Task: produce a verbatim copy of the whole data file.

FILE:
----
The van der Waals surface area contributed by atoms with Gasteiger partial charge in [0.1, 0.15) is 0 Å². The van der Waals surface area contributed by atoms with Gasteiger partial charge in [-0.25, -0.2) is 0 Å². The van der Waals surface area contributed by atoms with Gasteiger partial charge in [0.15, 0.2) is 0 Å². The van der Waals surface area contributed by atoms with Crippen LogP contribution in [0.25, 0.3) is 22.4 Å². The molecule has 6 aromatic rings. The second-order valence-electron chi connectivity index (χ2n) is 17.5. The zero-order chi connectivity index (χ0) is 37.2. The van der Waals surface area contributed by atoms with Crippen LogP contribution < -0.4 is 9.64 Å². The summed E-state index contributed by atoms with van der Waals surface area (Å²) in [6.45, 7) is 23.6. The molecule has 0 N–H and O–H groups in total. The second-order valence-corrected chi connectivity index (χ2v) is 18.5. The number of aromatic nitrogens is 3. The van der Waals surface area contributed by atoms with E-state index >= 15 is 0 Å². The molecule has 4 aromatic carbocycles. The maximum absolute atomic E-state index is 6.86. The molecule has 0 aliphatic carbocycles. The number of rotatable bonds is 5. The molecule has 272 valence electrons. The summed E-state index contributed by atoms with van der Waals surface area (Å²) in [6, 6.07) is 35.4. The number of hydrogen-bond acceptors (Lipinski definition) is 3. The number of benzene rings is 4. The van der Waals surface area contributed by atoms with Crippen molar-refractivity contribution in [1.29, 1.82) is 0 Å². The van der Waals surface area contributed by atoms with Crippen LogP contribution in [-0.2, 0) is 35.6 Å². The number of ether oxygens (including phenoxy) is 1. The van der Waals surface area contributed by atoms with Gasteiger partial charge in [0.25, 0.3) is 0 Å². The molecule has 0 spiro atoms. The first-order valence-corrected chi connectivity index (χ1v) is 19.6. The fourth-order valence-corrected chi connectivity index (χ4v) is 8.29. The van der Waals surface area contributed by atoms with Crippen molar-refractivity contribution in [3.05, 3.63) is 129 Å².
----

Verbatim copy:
The van der Waals surface area contributed by atoms with Gasteiger partial charge in [0.1, 0.15) is 0 Å². The van der Waals surface area contributed by atoms with Gasteiger partial charge in [-0.25, -0.2) is 0 Å². The van der Waals surface area contributed by atoms with Gasteiger partial charge in [0.15, 0.2) is 0 Å². The van der Waals surface area contributed by atoms with Crippen LogP contribution in [0.25, 0.3) is 22.4 Å². The molecule has 6 aromatic rings. The second-order valence-electron chi connectivity index (χ2n) is 17.5. The zero-order chi connectivity index (χ0) is 37.2. The van der Waals surface area contributed by atoms with Crippen LogP contribution < -0.4 is 9.64 Å². The summed E-state index contributed by atoms with van der Waals surface area (Å²) in [6.45, 7) is 23.6. The molecule has 0 N–H and O–H groups in total. The second-order valence-corrected chi connectivity index (χ2v) is 18.5. The number of aromatic nitrogens is 3. The van der Waals surface area contributed by atoms with E-state index >= 15 is 0 Å². The molecule has 4 aromatic carbocycles. The maximum absolute atomic E-state index is 6.86. The molecule has 0 aliphatic carbocycles. The number of rotatable bonds is 5. The molecule has 272 valence electrons. The summed E-state index contributed by atoms with van der Waals surface area (Å²) in [6, 6.07) is 35.4. The number of hydrogen-bond acceptors (Lipinski definition) is 3. The number of benzene rings is 4. The van der Waals surface area contributed by atoms with Crippen molar-refractivity contribution in [1.29, 1.82) is 0 Å². The van der Waals surface area contributed by atoms with Crippen LogP contribution in [-0.2, 0) is 35.6 Å². The number of ether oxygens (including phenoxy) is 1. The van der Waals surface area contributed by atoms with Gasteiger partial charge in [0.25, 0.3) is 0 Å². The molecule has 0 spiro atoms. The first-order valence-corrected chi connectivity index (χ1v) is 19.6. The fourth-order valence-corrected chi connectivity index (χ4v) is 8.29. The van der Waals surface area contributed by atoms with Crippen molar-refractivity contribution in [3.05, 3.63) is 129 Å².